Honey bees do much more than make honey, and many crops throughout the world depend on their pollination. In fact, the USDA estimates that honey bees add over $15 billion to the value of crops in the USA. That kind of natural "service" can't be replicated, which is why it's important that honey bee populations are disappearing.
A USDA study claims that nearly one in every three bites of food in your diet comes directly or indirectly from honey bee pollination. That includes many types of food: berries, nuts, vegetables and many more. Almonds alone use about 60% of the country's surviving bee colonies.
Most farmers don't have honey bees on-hand when they need their plants pollinated, so many of them "rent" bee colonies from bee farmers. Beekeepers physically pack and transport their colonies around the country (or the world) to different farms, and that's how many crops get pollinated.
Threatening this supply chain is a phenomenon called Colony Collapse Disorder - when an entire colony's worker bees either disappear or die, leaving behind a queen, hive and young underdeveloped bees.
Scientists still aren't sure why it happens, but it's been a threat since the growth of large scale agricultural farming. The most likely culprit of Colony Collapse Disorder is a combination of pesticides and fungicides, which honey bees ingest over time, leaving them susceptible to illness.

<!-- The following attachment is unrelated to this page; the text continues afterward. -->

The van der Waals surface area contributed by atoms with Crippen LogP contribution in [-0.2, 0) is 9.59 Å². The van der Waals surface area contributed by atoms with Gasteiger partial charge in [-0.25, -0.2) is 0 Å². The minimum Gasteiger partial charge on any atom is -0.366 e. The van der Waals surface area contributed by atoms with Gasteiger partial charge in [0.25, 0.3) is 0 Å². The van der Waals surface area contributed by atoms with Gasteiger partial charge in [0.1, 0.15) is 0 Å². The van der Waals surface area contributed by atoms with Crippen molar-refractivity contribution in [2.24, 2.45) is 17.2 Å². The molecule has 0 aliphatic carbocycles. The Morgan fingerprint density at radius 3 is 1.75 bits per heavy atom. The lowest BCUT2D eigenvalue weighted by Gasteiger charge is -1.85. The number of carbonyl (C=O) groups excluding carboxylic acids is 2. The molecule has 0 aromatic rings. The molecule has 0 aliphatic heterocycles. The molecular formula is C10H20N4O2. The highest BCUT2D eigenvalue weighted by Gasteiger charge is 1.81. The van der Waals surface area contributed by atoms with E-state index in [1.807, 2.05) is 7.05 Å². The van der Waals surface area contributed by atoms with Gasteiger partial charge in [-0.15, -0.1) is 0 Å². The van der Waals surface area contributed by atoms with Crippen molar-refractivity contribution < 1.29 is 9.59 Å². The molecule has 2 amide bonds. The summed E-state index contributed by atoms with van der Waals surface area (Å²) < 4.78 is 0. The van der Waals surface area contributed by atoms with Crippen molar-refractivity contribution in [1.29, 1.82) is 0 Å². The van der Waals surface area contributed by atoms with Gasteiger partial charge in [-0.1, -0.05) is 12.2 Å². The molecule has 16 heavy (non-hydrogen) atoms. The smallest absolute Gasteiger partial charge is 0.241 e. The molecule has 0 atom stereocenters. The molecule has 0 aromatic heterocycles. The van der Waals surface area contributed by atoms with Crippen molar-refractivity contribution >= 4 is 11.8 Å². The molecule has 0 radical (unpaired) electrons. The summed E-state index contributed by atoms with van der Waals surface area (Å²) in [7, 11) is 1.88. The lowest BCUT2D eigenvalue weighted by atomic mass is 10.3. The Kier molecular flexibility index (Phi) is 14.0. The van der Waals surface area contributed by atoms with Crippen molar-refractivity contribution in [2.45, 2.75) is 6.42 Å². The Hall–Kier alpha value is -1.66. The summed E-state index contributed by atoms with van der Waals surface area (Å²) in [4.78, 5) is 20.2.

In 2014, a survey estimated that nearly 40 percent of bee hives died during that year. Many deaths occurred during the summer, which was a surprising rarity - similar to flu season being bad or worse during the summer months.
For now, the threat is just economic. In other words, farmers will need to spend more time and money maintaining their bees, and this cost will be passed down to the consumer who buys the food. Honey bee extinction likely isn't a possibility, but it would be disastrous for food production on a global scale.
As of May 2015, President Obama created a task force to tackle the honey bee issue. Its plan is to reduce colony losses by restoring land and supporting efforts to preserve bee colonies across the country.